Still I'll collect and add some other suggestions.
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Thanks to Mark Cramer, Tampa Florida, for assistance in technical review of the "Critical Defects"
section and for the photograph of the deteriorating gray Owens Corning flex duct in a hot attic. Mr. Cramer is a Florida home inspector and
home inspection educator.
Thanks to Jon Bolton, an ASHI, FABI, and otherwise certified Florida home inspector who provided photos of failing Goodman gray flex duct in a hot attic.
Air Diffusion Council, 1901 N. Roselle Road, Suite 800, Schaumburg, Illinois 60195, Tel: (847) 706-6750, Fax: (847) 706-6751 - firstname.lastname@example.org - www.flexibleduct.org/ - "The ADC has produced the 4th Edition of the Flexible Duct Performance & Installation Standards (a 28-page manual) for use and reference by designers, architects, engineers, contractors, installers and users for evaluating, selecting, specifying and properly installing flexible duct in heating and air conditioning systems. Features covered in depth include: descriptions of typical styles, characteristics and requirements, testing, listing, reporting, certifying, packaging and product marking. Guidelines for proper installation are treated and illustrated in depth, featuring connections, splices and proper support methods for flexible duct. A single and uniform method of making end connections and splices is graphically presented for both non-metallic and metallic with plain ends." The printed manual is available in English only. Downloadable PDF is available in English and Spanish.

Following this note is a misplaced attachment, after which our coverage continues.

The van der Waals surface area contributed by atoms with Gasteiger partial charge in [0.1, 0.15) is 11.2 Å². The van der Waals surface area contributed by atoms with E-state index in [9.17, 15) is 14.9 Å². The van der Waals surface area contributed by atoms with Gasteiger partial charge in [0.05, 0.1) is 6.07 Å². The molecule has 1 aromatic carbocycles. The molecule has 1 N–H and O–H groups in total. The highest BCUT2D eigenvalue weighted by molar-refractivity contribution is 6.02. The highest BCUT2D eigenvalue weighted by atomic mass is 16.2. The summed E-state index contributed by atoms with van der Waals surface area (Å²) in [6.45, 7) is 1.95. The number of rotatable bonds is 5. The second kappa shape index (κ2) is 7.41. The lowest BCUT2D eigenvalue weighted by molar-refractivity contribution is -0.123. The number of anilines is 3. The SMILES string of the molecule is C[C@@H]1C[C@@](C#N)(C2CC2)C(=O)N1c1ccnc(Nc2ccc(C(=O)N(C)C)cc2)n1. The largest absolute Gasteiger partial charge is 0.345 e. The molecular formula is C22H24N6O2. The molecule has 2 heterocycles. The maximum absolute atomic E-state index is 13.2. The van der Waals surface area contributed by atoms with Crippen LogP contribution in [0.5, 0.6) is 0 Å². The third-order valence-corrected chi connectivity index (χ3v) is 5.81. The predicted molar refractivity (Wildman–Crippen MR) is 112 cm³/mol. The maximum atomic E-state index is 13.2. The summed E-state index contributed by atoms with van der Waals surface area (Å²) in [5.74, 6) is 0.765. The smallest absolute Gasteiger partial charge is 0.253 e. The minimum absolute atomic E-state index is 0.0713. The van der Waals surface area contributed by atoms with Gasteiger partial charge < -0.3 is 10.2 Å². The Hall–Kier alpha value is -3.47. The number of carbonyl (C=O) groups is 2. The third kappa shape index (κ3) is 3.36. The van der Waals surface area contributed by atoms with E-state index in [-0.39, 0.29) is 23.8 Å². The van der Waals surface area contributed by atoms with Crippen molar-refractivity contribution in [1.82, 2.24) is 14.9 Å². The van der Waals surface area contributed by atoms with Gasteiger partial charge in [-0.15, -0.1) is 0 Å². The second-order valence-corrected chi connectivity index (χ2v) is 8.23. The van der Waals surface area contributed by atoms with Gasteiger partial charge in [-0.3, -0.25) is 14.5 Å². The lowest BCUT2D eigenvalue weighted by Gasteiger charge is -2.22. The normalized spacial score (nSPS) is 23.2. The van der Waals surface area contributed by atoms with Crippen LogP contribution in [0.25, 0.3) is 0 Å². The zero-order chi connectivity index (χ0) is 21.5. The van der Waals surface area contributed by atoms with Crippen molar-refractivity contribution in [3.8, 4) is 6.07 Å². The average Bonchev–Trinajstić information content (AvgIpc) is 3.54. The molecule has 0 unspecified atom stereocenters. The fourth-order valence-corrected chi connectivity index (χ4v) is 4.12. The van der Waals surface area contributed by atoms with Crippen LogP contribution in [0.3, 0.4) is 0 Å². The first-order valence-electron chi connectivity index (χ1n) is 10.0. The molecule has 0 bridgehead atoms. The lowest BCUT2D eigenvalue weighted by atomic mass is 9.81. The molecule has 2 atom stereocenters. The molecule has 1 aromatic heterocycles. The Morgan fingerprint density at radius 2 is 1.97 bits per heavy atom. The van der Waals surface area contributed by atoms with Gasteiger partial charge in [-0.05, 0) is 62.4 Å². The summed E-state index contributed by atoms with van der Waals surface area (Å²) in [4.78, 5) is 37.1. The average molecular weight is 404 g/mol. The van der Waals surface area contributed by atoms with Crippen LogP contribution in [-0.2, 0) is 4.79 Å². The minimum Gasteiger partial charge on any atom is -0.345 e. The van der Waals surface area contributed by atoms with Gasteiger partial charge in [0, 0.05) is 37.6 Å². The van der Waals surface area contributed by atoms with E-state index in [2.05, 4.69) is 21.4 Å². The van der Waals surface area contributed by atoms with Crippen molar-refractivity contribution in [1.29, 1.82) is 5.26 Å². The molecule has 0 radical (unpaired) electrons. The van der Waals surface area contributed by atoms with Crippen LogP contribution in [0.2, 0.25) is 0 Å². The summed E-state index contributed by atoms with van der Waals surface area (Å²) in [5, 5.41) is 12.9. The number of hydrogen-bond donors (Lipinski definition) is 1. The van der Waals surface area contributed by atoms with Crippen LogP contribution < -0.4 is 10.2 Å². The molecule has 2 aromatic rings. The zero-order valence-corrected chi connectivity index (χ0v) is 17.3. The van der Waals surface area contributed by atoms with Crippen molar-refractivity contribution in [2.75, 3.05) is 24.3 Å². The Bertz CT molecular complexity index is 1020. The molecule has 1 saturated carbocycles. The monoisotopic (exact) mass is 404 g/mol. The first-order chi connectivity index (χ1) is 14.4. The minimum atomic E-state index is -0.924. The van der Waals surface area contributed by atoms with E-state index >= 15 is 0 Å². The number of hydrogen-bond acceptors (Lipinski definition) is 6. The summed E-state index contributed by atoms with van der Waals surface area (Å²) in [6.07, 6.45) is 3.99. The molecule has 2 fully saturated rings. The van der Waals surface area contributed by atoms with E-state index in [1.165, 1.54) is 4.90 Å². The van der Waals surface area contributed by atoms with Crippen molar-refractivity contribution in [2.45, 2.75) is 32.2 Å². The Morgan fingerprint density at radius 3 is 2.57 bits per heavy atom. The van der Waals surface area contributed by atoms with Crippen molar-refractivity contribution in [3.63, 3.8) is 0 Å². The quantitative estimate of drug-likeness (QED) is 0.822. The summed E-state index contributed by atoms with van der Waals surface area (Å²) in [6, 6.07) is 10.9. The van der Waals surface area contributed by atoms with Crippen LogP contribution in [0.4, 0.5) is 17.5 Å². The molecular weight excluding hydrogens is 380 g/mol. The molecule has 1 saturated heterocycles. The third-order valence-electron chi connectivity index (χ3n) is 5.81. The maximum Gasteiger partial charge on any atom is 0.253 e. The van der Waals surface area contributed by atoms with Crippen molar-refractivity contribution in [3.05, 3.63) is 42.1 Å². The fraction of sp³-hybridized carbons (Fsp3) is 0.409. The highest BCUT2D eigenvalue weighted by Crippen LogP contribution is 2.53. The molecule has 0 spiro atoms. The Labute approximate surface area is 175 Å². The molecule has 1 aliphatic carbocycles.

Owens Corning Duct Solutions - www.owenscorning.com/ductsolutions/ - provides current HVAC ductwork and duct insulating product descriptions and a dealer locator. Owens Corning Insulating Systems, LLC, One Owens Corning Parkway, Toledo, OH 43659 1-800-GET-PINK™
"Flexible Duct Media Fiberglas™ Insulation, Product Data Sheet", Owens Corning - see owenscorning.com/quietzone/pdfs/QZFlexible_DataSheet.pdf "Owens Corning Flexible Duct Media Insulation is a lightweight, flexible, resilient thermal and acoustical insulation made of
inorganic glass fibers bonded with a thermosetting resin."
"Air Conditioning & Refrigeration I & II", BOCES Education, Warren Hilliard (instructor), Poughkeepsie, New York, May - July 1982, [classroom notes from air conditioning and refrigeration maintenance and repair course attended by the website author]
Carson, Dunlop & Associates Ltd., 120 Carlton Street Suite 407, Toronto ON M5A 4K2. Tel: (416) 964-9415 1-800-268-7070 Email: email@example.com. The firm provides professional home inspection services & home inspection education & publications. Alan Carson is a past president of ASHI, the American Society of Home Inspectors. Thanks to Alan Carson and Bob Dunlop, for permission for InspectAPedia to use text excerpts from The Home Reference Book & illustrations from The Illustrated Home. Carson Dunlop Associates' provides extensive home inspection education and report writing material.